Right. Title was (unintentionally) misleading since that’s not how most users understand “sideloading”.
When I read it, I thought you can only use AMO now!
Now, if they’re so concerned about end user security, I wish Mozilla would program in an ability to see which extensions in Firefox are calling out to remote servers and which ones they’re calling out to. AFAIK, there’s currently way in the Firefox UI to obtain this information, and I’m seeing a lot of this kind of activity in my fully updated (70.0.1) copy of Firefox.
No one mentioned the case of GNU/Linux distribution, that use to package popular extensions, and install them in global directory to be sure it’s loaded for every user.
This behavior will be broken. I think this is sad. I really think (like other people here) that the extension manager should be able to deal with sideloaded extension, and be able to disable them if they are read-only.
I have to agree with the general level of criticism aimed at Firefox for the most part but in this specific instance the change seems to be a good one. They are removing a vulnerability while maintaining the functionality and should not be condemned in a knee-jerk fashion simply on the basis of past mistakes.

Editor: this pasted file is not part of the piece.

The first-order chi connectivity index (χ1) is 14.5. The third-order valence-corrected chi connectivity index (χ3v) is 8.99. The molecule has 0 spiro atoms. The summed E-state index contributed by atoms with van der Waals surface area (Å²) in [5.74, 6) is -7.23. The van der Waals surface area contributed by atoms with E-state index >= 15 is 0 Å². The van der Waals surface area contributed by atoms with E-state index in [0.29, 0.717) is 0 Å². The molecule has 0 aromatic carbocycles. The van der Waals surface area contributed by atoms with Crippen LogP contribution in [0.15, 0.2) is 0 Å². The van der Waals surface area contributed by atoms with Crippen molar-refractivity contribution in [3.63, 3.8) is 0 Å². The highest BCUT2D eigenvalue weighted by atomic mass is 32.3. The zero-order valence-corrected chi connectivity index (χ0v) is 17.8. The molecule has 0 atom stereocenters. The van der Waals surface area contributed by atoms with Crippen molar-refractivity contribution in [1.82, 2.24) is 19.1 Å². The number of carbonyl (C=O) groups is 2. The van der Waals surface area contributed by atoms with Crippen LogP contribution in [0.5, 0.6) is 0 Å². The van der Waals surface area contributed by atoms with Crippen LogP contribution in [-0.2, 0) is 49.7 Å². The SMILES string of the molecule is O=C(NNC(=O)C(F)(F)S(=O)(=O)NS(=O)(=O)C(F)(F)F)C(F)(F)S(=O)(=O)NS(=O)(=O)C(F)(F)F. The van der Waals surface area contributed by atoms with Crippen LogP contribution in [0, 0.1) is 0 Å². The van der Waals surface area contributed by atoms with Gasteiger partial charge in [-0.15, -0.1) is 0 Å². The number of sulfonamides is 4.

I personally think the management at Mozilla have lost their minds but maybe this is a first step back toward sanity. After all, anything is possible.
“should not be condemned in a knee-jerk fashion simply on the basis of past mistakes.”
Most of what Mozilla is criticized for is not past mistakes, it’s intentional and consistent behavior that they did not revert and even less apologize for. And the very few times when they apologized for doing something evil intentionally, it was obviously forced by a level a backlash they could not handle in spite of their extremely high threshold.
IMO, the third option listed above used for side-loading extensions is more of a hack and Mozilla is right to remove it for security reasons.
Firefox lost my support when its focus become less about function and More about being a net nanny browser for tin foil hat people. I mean where is all these users who Mozilla claims want such a browser?
@JohnL That would be the majority of people using web browsers on PC’s.
The people that actually know how anything works on a PC are only a small minority and most of them realize that.
The majority just wants it to work and has no interest in knowing how it works.